Saturday, March 22, 2008

Project Easter Warmth

I ordered an Easter dress for myself online. I really like it and after I shrunk it twice in the dryer it actually fits OK with no alterations. The only problem is that it has little cap sleeves and the forecast for Sunday is highs in the 40s. So I set out to find a cute jacket to complete the ensemble.

I always dress all of us in coordinating colors for Easter so that we can have a nice outdoor family picture once a year. (May be indoor this time.) Kinley and I are wearing black and white and the boys are wearing bright greens and yellows. So I decided that I needed a green or yellow jacket. I found the perfect little knee length dressy trench jacket at Kohl’s. It had ¾ length sleeves with big ruffles at the end. It was so cute, and just the right color! Only one drawback, however….the price. $84. Yeah, $84 for a jacket to put over a dress that cost me $18. No way, Jose.

That is when I made my fatal mistake. I thought to myself, “I could just make one for less than that.” I’ve heard Brian say those words so many times in the midst of antique stores or home d├ęcor stores and every few feet as we walk thru IKEA. And every time I talk him out of it. Reminding him that while he undoubtedly has the talent to make an over the door shoe rack out of bamboo, he does not, unfortunately, have the time or the motivation. Of course instead of listening to my own advice I headed off to JoAnn’s Fabrics for a pattern and some fabric.

The pattern had to be lengthened but the fabric was perfect. I was determined to follow every instruction to the letter and make the jacket turn out perfectly. Usually I read the directions and then decide they don’t make sense and go off on my own only to realize three steps later that it really would have looked better had I followed the directions in the first place. I even used fusible interfacing, a step I have always skipped in the interest of time and money. I started to work on Monday night, convinced that a week would be plenty of time to complete the project. I knew I would have to work in short spurts because sewing absolutely kills my back. I have to stop and lay down for a while before I can head back to the machine.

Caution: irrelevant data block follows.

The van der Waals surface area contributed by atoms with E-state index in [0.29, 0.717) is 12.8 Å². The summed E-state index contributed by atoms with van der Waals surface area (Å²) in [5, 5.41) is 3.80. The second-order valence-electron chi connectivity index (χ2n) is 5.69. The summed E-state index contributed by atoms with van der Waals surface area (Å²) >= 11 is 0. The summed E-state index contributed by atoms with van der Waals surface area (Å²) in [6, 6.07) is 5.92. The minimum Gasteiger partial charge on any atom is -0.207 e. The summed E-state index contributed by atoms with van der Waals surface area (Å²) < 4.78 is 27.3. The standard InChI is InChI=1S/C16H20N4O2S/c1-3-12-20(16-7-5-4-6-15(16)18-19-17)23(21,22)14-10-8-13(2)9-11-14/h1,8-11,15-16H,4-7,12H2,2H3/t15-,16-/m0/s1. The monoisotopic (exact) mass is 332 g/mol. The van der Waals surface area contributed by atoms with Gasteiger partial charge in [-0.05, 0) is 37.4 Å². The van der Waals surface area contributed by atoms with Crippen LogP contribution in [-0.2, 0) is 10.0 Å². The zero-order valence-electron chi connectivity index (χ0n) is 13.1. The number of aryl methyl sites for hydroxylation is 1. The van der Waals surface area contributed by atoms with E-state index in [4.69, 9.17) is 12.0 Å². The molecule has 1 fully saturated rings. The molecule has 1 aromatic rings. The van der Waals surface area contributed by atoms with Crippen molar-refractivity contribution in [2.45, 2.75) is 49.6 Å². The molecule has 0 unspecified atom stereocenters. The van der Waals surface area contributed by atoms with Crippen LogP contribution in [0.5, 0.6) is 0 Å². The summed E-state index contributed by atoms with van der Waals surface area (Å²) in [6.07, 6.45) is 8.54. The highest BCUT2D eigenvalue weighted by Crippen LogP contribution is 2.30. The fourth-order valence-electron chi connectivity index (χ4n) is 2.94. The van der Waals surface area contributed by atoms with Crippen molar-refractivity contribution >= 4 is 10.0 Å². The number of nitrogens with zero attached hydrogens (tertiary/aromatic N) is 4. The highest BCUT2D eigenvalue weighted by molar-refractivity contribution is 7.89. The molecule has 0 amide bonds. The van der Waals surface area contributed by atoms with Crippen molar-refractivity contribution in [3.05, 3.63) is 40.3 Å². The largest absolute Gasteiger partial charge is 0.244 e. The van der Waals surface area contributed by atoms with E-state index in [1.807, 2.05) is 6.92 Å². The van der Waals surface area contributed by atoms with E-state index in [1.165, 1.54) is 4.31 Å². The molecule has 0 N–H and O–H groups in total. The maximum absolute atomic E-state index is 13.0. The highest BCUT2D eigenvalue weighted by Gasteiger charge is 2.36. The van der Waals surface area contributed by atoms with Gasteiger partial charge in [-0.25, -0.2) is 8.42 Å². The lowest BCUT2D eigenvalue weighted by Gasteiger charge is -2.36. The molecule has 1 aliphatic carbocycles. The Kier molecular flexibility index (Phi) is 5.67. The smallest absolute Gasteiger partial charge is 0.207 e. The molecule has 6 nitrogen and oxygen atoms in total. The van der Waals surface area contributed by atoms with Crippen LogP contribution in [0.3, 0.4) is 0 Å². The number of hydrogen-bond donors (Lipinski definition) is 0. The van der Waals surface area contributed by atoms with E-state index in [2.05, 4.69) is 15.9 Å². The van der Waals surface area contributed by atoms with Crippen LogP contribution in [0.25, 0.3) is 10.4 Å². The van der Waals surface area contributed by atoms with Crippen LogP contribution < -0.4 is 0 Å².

I did get it done in time and it does look pretty good…although it is not perfect.

SUMMARY:

--Most pins in my mouth at one time: 24 (I decided to count them when I started drooling onto my shirt. I’ve really got to get one of those dorky wrist pin cushion things.)

--Broken needles: 0 (this is a first for me, I almost always break one needle per project.)

--Seams ripped out: 5 (in my defense a couple of those were in the lining that I had to remove from the sleeves so that I could get my arms in the stupid thing)

--Bloody fingers: 3 (actually the same finger 3 times)

--Bloody lips: 1 (the whole pins in the mouth thing)

LESSONS LEARNED:

--Every mark on a pattern piece is important. The size and dimension of those marks is also important, because you just might come across a step that reads like this:
“Pin under collar to neck edge of jacket, right sides together, matching notches, triangles, center backs, and circles. Stitch between large circles, pivoting at small
circles.”
Oh, now which one of those circles looks smaller, hmmmm?

--There is a right side and a wrong side to every piece of fabric whether it looks like it or not.

--Stitching, ease stitching, stay stitching, whip stitching and basting are all different. (Of course I already knew this but I usually only use a couple of those. This time I used exactly the recommended stitch….ok, ok so I didn’t stay stitch everywhere I was supposed to….so sue me!)

--Sleeve A and Sleeve B are not the same and cannot be constructed in the same manner.

--Seam allowance is EVERYTHING!

--5/8 is the little line just past ½ inch.

--Fusible interfacing is great! However, it is not the same thing as fusible web, as Granny-Know-It-All at the fabric store will gladly explain to you in a 15 minute tutorial.

--Wow, sewing wastes a lot of thread. Luckily sheep and cotton are renewable resources. Wait a minute…what is polyester made out of???

CONCLUSIONS:

--Easter should be moved to June to eliminate the need for jackets.

--All women’s clothing should be sleeveless and collar-less.

--While you shouldn’t operate heavy equipment, it is possible to sew while on prescription pain killers. Yay for Vicodin!!

--My arms are too fat.

--That jacket was so worth $84.

No comments: